But the couple who were both born and bred in Ulverston, are now hoping to move to the old auction mart building in the town centre. ‘We have always wanted to be based in Ulverston,’ she said.
‘We wanted that connection with our home town. We have the Ulverston town crest on the bottles and we want the people who drink our beers to know something about where they were made.
‘It’s been really good here but we just don’t have the space to do what we want to do and we’re not in the town centre where we want to be. And we want it to be somewhere people can visit, we want it to be an attraction in Ulverston.
‘Moving would give us so many more opportunities, brewery tours, a shop, internet sales… there are so many possibilities which haven’t been properly explored.’
The proposed move would also involve building four new homes and is subject to planning approval but Anita is hopeful they could be in their new base by the spring.
Anita launched the brewery after turning her back on a 25-year career as a hairdresser. ‘I had started as a Saturday girl when I was 13 and after all that time it loses something,’ she said. ‘Having the same conversations, putting the same rollers in the same places on the same heads - it was time for a change.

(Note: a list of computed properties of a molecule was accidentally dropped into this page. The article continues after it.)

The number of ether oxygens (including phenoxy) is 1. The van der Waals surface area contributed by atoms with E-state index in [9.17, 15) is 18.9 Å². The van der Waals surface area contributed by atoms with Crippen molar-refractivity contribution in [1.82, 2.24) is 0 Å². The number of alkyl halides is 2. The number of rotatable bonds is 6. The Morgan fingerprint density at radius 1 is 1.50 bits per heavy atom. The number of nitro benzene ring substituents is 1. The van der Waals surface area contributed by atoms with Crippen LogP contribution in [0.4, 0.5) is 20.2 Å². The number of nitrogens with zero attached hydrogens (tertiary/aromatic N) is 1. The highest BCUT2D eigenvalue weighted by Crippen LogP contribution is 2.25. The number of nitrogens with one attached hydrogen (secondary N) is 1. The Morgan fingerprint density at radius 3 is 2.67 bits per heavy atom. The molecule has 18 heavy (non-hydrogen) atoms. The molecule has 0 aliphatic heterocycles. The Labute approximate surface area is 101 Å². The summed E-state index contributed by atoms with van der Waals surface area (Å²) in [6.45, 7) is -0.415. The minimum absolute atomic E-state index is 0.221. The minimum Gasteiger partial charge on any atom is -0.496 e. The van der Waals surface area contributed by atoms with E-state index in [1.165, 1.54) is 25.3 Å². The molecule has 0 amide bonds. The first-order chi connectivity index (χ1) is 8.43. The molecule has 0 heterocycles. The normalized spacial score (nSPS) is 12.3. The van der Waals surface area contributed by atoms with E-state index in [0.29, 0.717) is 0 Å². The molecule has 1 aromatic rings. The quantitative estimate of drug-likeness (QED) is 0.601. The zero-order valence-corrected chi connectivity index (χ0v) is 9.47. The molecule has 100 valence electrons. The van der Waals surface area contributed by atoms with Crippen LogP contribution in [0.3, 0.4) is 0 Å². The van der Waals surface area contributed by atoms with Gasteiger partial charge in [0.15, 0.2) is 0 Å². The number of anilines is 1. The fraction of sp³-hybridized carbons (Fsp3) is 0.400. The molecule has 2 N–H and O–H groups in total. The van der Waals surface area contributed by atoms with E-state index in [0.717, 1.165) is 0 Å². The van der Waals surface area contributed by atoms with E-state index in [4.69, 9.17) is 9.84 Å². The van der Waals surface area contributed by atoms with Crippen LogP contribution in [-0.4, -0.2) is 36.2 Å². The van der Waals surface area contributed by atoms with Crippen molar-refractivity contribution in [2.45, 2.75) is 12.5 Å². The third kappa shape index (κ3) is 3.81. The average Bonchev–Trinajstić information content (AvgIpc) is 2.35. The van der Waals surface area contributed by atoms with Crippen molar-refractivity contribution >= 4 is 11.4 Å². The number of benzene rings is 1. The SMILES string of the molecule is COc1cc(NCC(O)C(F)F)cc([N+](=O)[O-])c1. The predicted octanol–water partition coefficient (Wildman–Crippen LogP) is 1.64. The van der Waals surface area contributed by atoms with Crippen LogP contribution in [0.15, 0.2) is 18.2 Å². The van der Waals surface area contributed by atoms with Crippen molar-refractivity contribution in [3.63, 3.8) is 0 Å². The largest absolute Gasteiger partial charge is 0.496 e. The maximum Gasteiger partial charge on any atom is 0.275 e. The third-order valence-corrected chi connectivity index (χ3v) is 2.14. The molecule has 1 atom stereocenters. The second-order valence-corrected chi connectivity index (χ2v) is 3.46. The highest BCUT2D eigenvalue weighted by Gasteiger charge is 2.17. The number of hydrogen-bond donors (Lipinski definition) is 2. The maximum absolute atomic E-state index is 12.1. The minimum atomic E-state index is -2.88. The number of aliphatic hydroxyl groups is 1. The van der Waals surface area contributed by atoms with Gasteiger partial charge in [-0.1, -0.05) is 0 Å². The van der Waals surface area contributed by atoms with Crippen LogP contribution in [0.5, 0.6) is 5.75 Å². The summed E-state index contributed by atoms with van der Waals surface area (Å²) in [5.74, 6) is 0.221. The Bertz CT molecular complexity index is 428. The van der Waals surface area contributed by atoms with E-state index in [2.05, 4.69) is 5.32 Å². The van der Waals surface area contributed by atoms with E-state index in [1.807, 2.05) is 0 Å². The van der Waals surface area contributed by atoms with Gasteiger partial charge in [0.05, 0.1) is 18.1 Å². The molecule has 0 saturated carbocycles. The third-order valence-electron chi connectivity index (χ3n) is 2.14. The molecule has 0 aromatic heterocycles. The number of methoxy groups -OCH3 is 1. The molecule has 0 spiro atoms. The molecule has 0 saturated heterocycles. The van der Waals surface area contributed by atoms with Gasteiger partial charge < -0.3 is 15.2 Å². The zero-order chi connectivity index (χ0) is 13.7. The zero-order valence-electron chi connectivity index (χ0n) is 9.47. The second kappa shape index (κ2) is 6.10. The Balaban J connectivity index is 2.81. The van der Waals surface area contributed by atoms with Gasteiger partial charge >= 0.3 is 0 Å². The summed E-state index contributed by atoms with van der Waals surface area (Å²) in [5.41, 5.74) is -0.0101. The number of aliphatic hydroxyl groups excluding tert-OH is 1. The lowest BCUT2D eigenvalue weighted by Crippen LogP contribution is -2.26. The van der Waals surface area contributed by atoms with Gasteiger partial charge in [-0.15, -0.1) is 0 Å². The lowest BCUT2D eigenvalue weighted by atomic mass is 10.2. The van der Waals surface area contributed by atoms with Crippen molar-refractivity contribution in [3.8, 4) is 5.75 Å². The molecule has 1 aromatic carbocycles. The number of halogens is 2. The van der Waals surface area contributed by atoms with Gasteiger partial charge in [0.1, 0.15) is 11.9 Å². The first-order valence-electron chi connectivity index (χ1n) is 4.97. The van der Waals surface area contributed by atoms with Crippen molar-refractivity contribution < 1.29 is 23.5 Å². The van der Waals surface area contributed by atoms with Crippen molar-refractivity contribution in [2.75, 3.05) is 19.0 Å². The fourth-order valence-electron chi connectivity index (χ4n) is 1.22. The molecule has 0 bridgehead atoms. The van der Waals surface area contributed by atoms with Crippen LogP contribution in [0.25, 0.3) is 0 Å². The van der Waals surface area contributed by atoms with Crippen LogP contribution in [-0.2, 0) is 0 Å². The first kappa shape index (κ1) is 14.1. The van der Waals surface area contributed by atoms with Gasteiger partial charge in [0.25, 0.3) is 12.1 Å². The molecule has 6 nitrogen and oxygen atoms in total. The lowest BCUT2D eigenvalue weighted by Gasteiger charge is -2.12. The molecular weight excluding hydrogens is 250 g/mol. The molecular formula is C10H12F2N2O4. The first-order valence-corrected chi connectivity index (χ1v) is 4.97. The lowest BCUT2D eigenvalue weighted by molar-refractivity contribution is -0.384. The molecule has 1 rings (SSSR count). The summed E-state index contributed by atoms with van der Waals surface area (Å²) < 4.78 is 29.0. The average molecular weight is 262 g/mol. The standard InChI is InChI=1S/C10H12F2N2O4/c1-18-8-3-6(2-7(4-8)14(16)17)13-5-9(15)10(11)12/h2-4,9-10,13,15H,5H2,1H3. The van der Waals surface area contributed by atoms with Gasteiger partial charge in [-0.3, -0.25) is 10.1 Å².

‘My partner Paul had always wanted to do this, ever since Hartley’s closed. We met at the school reunion in 2000 and he introduced me to real ale, I had always drunk lager before. We experimented with brewing in the garage for ourselves and our friends and we thought “well, we’ve drunk worse in pubs, let’s give it a go”.’
They received almost instant results when they were named runner up in two sections at the Ulverston Beer Festival and now produce five beers, each with a name which celebrates… you guessed it, Stan Laurel.
Ice work, Heather
Heather Gillespie is keeping a dying art alive. The 25-year-old who lives above an Ulverston deli is one of only a handful of copper wheel engravers working in Britain today.
She trained in the art in the Czech Republic but always wanted to return to the Furness peninsula where she was born and has since exhibited her decorative cut glass work in London, New York and Vienna.